Julie Carey, Art Lien
Friends and family of killed University of Virginia lacrosse player Yeardley Love take the stand in the murder trial of George Huguely, the victim's accused ex-boyfriend. (Courtroom sketches by Art Lien.)
Lawyers described for the jury an abusive relationship between a University of Virginia women's lacrosse player and the ex-boyfriend accused in her death.
Before the trial, the defense team had advanced the argument that a fatal cocktail of prescription drugs and alcohol had led to Love's death, not traumatic head injuries caused by George Huguely, a member of the men's lacrosse team at UVA.
On Wednesday, during opening statements, attorneys for Huguely offered a new version of events. Defense attorney Francis Lawrence said that Love died from asphyxia brought on by heavy alcohol consumption. Defense attorneys said that the reason for the bleeding found in Love's brain was because of the force of the CPR resuscitation attempts, not because of Hugueley's actions.
“It is our position everything about her terrible injury was unintended and unexpected,” Lawrence said.
Lawrence also told the courtroom that throughout their relationship at UVA, both Love and Huguely had been abusive toward each other.
The defense is attempting to steer the jury towards a charge of involuntary manslaughter rather than murder.
Friends and family were among the first to testify following opening statements Wednesday.
"I talked to Yeardley every day," Yeardley Love's mother, Sharon, testified. "Every single day of her life."
In addition to Love's mother, her sister and two roomates testified. One roommate said she was with Love when she learned that Huguely was seeing someone else, which made Love very upset.
In cross examination, the defense asked the roommate about how much alcohol Love regularly consumed.
Charlottesville Commonwealth's Attorney Dave Chapman said both Love and Huguely had been drinking the day of her death -- Huguely almost nonstop. Huguely's attorneys said he was very drunk that night and incapable of plotting to kill Love.
Prosecutors said that Love had shared with her friends an email from Huguely in which he allegedly said he should have killed Love after finding out about another guy. Two days before Love's death, Huguely accused Love in an email of having a relationship with a University of North Carolina lacrosse player, Chapman said.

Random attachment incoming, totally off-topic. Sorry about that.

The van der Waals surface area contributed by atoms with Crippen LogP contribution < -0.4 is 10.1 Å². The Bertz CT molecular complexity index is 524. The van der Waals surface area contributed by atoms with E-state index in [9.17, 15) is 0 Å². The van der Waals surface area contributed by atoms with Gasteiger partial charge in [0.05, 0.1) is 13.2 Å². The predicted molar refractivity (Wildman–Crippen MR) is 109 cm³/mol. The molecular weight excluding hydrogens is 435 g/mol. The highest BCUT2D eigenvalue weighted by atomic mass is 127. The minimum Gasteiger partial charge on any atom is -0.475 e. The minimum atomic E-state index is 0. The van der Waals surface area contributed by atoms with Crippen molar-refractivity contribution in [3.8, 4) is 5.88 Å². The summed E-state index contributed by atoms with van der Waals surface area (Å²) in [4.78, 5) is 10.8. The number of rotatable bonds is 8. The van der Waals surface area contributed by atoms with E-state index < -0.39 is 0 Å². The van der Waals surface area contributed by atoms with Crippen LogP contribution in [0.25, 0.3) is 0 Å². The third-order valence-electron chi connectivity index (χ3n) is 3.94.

"When I found out about Mike Burns, I should have killed you," the email said, according to Chapman.
Love showed the email to her teammates, Chapman said.
The defense said the email is just an example of the type of relationship the couple had.
“Don’t think this was any kind of a threat,” Lawrence said. “She showed it to all her friends … He wanted to talk, to make up, work things out.”
Love's roommates and teammates said Huguely and Love dated for two years, but in their final year of college it became an on-again, off-again relationship, which contributed to arguments and the exchange of angry and abusive emails, the Associated Press reported.
Defense attorney Lawrence said a videotape of Huguely's interview with police will show he is not a calculating criminal.
"He's not complicated. He's not complex. He's a lacrosse player," Lawrence said.
Huguely went to Love's apartment to talk and work things out, not to kill her, Lawrence said. He took the laptop as "collateral" -- a way to get her to continue to talk to him, not to destroy evidence, the defense attorney said.
Huguely wasn't aware Love was dead until police informed him later, Lawrence said.
Kaitlin Duff and Caity Whiteley, discussed Love's on-again, off-again relationship with Huguely, including details of arguments and a conversation with two men's tennis players in which Love inadvertently discovered Huguely was dating another woman.
Whiteley said that Love did have “some sort of relationship” with Burns, the North Carolina lacrosse player who was a friend of Whiteley from high school.
The women also recounted what the three friends did in the days and hours leading up to Love's death, including many outings in which they consumed alcohol. Whiteley and Love were planning to go out the last night she saw her alive, but Whiteley said Love ended up staying in.
Whiteley and a friend, UVA tennis player Philippe Oudshoorn, discovered Love unresponsive, face down in her bed, when the two returned to the apartment in the early morning hours. She started crying as she testified about seeing blood on the bedding, along with cuts and assorted injuries on her roommate's face.
She said she gave officers information about Huguely soon after they arrived on the scene and also told them about the emails.
The defense attorney tried to point to prior statements Whiteley made about how many drinks Love consumed during their outings on the last day she was seen alive. He also indicated that Whiteley had told officers investigating Love's death that she thought Love was drunk and was going to “pass out.”
But Whiteley denied Wednesday that Love was “crazy or out of control.”
Love's downstairs neighbor, Anna Lehmann, talked about hearing a very loud sound in the apartment above her, along with loud footsteps. She testified she saw a stocky male, about 6 feet tall, with brown hair and wearing a royal blue shirt leaving the building about 10 minutes later.
Wednesday's testimony concluded with an officer who described the scene.
Huguely, of Chevy Chase, Md., has pleaded not guilty to first-degree murder and five other charges in the May 2010 death of 22-year-old Love.
Court documents say the 24-year-old defendant told investigators he kicked in Love's bedroom door, then shook her during an argument, causing her head to hit a wall several times. The state medical examiner's office said Love died of trauma to the head.
When court reconvened at 9:30 a.m. Wednesday, attorneys from the prosecution and defense whittled the pool of 28 down to seven male jurors, seven female jurors and two alternates.